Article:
Every day, I see the realities of an America that inflicts unspeakable trauma on communities of color and religious minorities. And as we remember the Rev. Martin Luther King Jr. and mark the fourth annual National Day of Racial Healing, I am reminded of how important interfaith collaboration is to healing this trauma, and how my community persevered through its darkest days in large part thanks to the support of our neighbors of different faiths, races and ethnicities.
In 2017, white supremacists bombed our mosque, the Dar Al-Farooq Islamic Center in Minnesota, as worshippers assembled for morning prayers. Though no one was physically injured, the waves of pain reverberated across our community. This attack was just one in a long list of attacks on the larger Muslim community that attempt to tell us that we do not belong here in this country.
I wish this were an isolated incident, but for as long as this country has existed, extremists have turned to violence to intimidate communities of color and religious minorities. The Muslim community — and especially Muslims of color — has faced intense discrimination that has only worsened since 2001. Just as we have been targets for white supremacist hatred, so too have members of the Jewish, black and Asian communities.While I, as a non-black Muslim man, live this experience differently from members of other minority communities, I see that our struggle comes from a common place of structural and systemic racism. Within my own congregation — home to peoples of diverse races, ethnicities and nationalities — the consequences of racism are acutely felt.A member of my congregation, native to Somalia, traveled back to his home country to marry his wife. They now have a beautiful baby boy who they are unable to raise together due to this administration’s travel ban, which has barred his wife and child from coming to America. Thousands of miles separate him and his loved ones because of an executive order rooted in racism, Islamophobia and xenophobia. He’s not the only one — numerous members of my congregation are directly impacted by the travel ban.
I’ve witnessed the effect of structural racism among my congregants within Minnesota’s education system that allows for the largest achievement gap in the nation. In 2006, I personally witnessed police officers slam a young, black Muslim boy to the floor because they did not see a person — they saw a profile. That horrific incident is one of several etched into my consciousness and drives me to oppose racism at a deep personal level.The Quran tells us the story of when God created Adam and commanded those present to prostrate themselves to him. Satan responded, “I am better than him because Adam is made from dust and I am made from fire.” From an Islamic perspective, very few things are truly satanic. Racism is one of them — the idea that someone is inherently superior to others by virtue of their mere existence.After the 2017 attack, as our community was shaken to its core, we were met with compassion from countless members of the greater Minnesotan community across faith, race and ethnic lines. To me, this support underscored the importance of collaboration between communities to facilitate healing. Today, a question that often weighs on my mind is how to create spaces for healing and reconciliation across faith, race and ethnicities.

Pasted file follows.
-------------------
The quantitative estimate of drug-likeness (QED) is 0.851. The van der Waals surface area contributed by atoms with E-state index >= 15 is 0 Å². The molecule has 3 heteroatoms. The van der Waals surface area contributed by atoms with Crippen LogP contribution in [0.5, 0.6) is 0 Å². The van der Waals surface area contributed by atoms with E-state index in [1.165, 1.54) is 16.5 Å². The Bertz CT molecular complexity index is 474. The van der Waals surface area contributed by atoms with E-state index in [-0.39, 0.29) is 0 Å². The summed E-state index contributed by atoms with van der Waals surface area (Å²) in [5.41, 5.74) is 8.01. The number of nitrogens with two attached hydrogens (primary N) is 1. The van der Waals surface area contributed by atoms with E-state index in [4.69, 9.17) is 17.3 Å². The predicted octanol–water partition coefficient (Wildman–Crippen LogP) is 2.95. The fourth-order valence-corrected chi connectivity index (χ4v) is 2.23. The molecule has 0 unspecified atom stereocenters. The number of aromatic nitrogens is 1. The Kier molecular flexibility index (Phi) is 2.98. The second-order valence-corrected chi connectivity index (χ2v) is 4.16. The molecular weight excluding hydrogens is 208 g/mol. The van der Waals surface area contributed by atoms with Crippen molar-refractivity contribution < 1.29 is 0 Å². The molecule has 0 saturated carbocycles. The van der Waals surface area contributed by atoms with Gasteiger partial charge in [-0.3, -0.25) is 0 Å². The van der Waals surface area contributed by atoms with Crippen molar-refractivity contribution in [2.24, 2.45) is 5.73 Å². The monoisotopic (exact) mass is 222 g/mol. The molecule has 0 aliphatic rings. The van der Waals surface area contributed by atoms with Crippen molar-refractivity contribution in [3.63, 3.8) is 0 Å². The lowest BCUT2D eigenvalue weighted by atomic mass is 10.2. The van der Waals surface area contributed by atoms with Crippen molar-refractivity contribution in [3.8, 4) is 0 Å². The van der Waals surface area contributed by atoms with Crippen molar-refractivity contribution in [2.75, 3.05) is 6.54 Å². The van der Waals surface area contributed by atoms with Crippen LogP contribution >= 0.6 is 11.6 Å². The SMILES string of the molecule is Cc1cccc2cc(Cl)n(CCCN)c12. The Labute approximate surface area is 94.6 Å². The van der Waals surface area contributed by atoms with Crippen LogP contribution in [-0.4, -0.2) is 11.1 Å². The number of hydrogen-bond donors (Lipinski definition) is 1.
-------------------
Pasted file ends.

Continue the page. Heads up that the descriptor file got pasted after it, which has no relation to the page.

Through my work here in Minnesota with ISAIAH and our national partners at Faith in Action, we are working to give people in our communities the tools they need to fight for justice, and the spaces necessary to work together with people from different backgrounds, who have a shared vision for a more just world.
One community alone cannot solve systemic racism. One community alone cannot eliminate gun violence, achieve a just immigration system, end mass incarceration, or win voting rights for all American citizens, regardless of race, ethnicity or economic status. But together, we can. And it is this togetherness that motivates Faith in Action’s work organizing training programs for those of different faith backgrounds to engage in dialogue, amplifying the voices of marginalized folks from different backgrounds, and integrating diverse voices when developing policy platforms.
Racism and white supremacy harm all of us. So, it will take all of us to end it. Creating a nation driven by solidarity requires organizing a faith voice grounded in moral courage. As we commemorate the National Day of Racial Healing, we are reminded that we are stronger together and must continue to create the spaces necessary to make a diverse, faith-based movement for justice a reality.Imam Asad Zaman leads the Muslim American Society of Minnesota. He also serves as chairman of the board of Faith in Minnesota, an arm of ISAIAH.
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